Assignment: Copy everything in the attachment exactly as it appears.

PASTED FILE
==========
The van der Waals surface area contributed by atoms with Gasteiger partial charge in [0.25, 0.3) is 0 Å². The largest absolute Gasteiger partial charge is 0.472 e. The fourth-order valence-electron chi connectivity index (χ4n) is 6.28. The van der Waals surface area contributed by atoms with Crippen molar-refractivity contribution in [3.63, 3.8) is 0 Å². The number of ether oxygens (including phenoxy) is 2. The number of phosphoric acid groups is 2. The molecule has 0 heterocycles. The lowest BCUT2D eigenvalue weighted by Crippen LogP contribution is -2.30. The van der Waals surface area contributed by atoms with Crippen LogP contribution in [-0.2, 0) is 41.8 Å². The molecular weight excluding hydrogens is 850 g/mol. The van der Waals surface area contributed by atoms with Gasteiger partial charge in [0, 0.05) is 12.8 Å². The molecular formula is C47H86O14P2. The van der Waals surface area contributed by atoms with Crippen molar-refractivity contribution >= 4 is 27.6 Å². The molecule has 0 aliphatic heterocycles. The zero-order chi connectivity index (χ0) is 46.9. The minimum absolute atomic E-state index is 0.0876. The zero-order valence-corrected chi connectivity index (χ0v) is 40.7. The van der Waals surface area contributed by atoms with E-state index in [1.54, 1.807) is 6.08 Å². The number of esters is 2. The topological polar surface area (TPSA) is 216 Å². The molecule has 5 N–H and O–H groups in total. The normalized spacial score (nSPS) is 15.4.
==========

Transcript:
The van der Waals surface area contributed by atoms with Gasteiger partial charge in [0.25, 0.3) is 0 Å². The largest absolute Gasteiger partial charge is 0.472 e. The fourth-order valence-electron chi connectivity index (χ4n) is 6.28. The van der Waals surface area contributed by atoms with Crippen molar-refractivity contribution in [3.63, 3.8) is 0 Å². The number of ether oxygens (including phenoxy) is 2. The number of phosphoric acid groups is 2. The molecule has 0 heterocycles. The lowest BCUT2D eigenvalue weighted by Crippen LogP contribution is -2.30. The van der Waals surface area contributed by atoms with Crippen LogP contribution in [-0.2, 0) is 41.8 Å². The molecular weight excluding hydrogens is 850 g/mol. The van der Waals surface area contributed by atoms with Gasteiger partial charge in [0, 0.05) is 12.8 Å². The molecular formula is C47H86O14P2. The van der Waals surface area contributed by atoms with Crippen molar-refractivity contribution >= 4 is 27.6 Å². The molecule has 0 aliphatic heterocycles. The zero-order chi connectivity index (χ0) is 46.9. The minimum absolute atomic E-state index is 0.0876. The zero-order valence-corrected chi connectivity index (χ0v) is 40.7. The van der Waals surface area contributed by atoms with E-state index in [1.54, 1.807) is 6.08 Å². The number of esters is 2. The topological polar surface area (TPSA) is 216 Å². The molecule has 5 N–H and O–H groups in total. The normalized spacial score (nSPS) is 15.4.